Developments in European Work Councils - case of Estonia

While most of the 10 new EU countries have introduced legislation implementing the EWCs Directive in advance of their accession to the EU, then Estonia is one exception. There have been several discussions over the employees’ involvement, and the Ministry of Social Affairs has prepared several legislative acts, but none of these have been accepted so far.

The draft of the Social Dialogue Act

In the beginning of 2004, the adoption of the Social Dialogue Act drew much attention in Estonia (EE0403101F), but finally no employers’ and employees’ central organisations did not concerted this Act. The aim of the proposed legislation was to lay down general principles for employee information and consultation and advancing the social dialogue between employers and employees. Estonia had to bring its legislation in line with 'acquis communautaire' and the proposed Social Dialogue Act would have been implement the following Directives: the 1994 Directive on European Works Councils (EWCs) (94/45/EC); the 2002 Directive on national consultation rules (2002/14/EC); and the 2001 Directive on employee involvement linked to the European Company Statute (ECS) (2001/86/EC).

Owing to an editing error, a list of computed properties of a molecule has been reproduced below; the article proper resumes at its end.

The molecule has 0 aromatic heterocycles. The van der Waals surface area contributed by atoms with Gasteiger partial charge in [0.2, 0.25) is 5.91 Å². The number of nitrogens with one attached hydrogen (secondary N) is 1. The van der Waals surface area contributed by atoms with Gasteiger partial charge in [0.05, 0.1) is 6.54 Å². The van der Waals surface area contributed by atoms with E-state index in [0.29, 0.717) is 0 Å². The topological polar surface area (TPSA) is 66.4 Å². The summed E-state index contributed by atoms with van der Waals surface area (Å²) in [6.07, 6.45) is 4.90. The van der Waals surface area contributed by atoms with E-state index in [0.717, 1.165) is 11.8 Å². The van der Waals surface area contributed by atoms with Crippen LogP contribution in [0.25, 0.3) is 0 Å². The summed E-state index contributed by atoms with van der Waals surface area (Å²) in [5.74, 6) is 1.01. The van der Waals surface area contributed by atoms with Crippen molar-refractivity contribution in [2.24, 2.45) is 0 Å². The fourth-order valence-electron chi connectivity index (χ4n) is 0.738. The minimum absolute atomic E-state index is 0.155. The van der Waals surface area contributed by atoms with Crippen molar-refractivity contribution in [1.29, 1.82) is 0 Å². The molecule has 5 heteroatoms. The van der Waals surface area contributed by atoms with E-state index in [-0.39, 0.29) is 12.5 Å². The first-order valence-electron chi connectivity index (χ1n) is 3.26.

The Confederation of Estonian Trade Unions (Eesti Ametiühingute Keskliit, EAKL) (EE0308101F) argued, that the draft does not direct the social partners to bargain and does not help to solve the problems concerning informing and consulting employees in reality. EAKL states that an Act should establish conditions for effective social dialogue, regulating the information and consultation procedure, issues, competences and many other relevant matters that the draft Social Dialogue Act does not cover. Trade unions state that monitoring and enforcement by the public authorities of information and consultation rules is almost non-existent and that fines alone are not sufficient for putting into effect a system in this area. The insufficient public monitoring and enforcement of information and consultation is also the reason why EAKL is calling for there to be at least one to three employee representatives on the boards of public enterprises and private enterprises that employ more than 300 employees.